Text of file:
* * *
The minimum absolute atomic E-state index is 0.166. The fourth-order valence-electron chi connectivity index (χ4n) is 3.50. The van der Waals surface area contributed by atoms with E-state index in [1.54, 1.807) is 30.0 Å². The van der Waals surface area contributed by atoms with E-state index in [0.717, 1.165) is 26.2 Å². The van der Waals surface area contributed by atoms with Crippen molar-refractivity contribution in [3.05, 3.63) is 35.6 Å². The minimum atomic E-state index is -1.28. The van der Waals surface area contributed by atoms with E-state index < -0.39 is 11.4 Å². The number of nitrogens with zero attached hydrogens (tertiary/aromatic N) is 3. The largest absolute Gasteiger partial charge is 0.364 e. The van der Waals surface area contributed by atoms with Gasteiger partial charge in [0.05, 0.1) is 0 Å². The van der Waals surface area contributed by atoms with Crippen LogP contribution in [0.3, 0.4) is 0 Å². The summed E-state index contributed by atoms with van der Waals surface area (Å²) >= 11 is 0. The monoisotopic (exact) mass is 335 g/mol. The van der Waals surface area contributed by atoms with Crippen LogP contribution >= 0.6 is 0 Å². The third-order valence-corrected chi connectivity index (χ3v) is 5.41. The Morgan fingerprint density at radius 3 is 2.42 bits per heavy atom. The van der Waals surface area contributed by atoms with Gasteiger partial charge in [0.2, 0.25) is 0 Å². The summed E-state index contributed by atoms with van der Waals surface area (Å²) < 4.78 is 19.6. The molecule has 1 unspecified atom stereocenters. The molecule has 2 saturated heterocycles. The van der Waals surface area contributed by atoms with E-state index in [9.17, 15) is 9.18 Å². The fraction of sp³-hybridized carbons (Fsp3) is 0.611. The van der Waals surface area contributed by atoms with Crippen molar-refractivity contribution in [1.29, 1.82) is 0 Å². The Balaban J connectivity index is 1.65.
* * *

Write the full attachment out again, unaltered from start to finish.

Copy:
The minimum absolute atomic E-state index is 0.166. The fourth-order valence-electron chi connectivity index (χ4n) is 3.50. The van der Waals surface area contributed by atoms with E-state index in [1.54, 1.807) is 30.0 Å². The van der Waals surface area contributed by atoms with E-state index in [0.717, 1.165) is 26.2 Å². The van der Waals surface area contributed by atoms with Crippen molar-refractivity contribution in [3.05, 3.63) is 35.6 Å². The minimum atomic E-state index is -1.28. The van der Waals surface area contributed by atoms with E-state index < -0.39 is 11.4 Å². The number of nitrogens with zero attached hydrogens (tertiary/aromatic N) is 3. The largest absolute Gasteiger partial charge is 0.364 e. The van der Waals surface area contributed by atoms with Gasteiger partial charge in [0.05, 0.1) is 0 Å². The van der Waals surface area contributed by atoms with Crippen LogP contribution in [0.3, 0.4) is 0 Å². The summed E-state index contributed by atoms with van der Waals surface area (Å²) >= 11 is 0. The monoisotopic (exact) mass is 335 g/mol. The van der Waals surface area contributed by atoms with Crippen LogP contribution >= 0.6 is 0 Å². The third-order valence-corrected chi connectivity index (χ3v) is 5.41. The Morgan fingerprint density at radius 3 is 2.42 bits per heavy atom. The van der Waals surface area contributed by atoms with Gasteiger partial charge in [0.2, 0.25) is 0 Å². The summed E-state index contributed by atoms with van der Waals surface area (Å²) < 4.78 is 19.6. The molecule has 1 unspecified atom stereocenters. The molecule has 2 saturated heterocycles. The van der Waals surface area contributed by atoms with E-state index in [9.17, 15) is 9.18 Å². The fraction of sp³-hybridized carbons (Fsp3) is 0.611. The van der Waals surface area contributed by atoms with Crippen molar-refractivity contribution in [1.29, 1.82) is 0 Å². The Balaban J connectivity index is 1.65.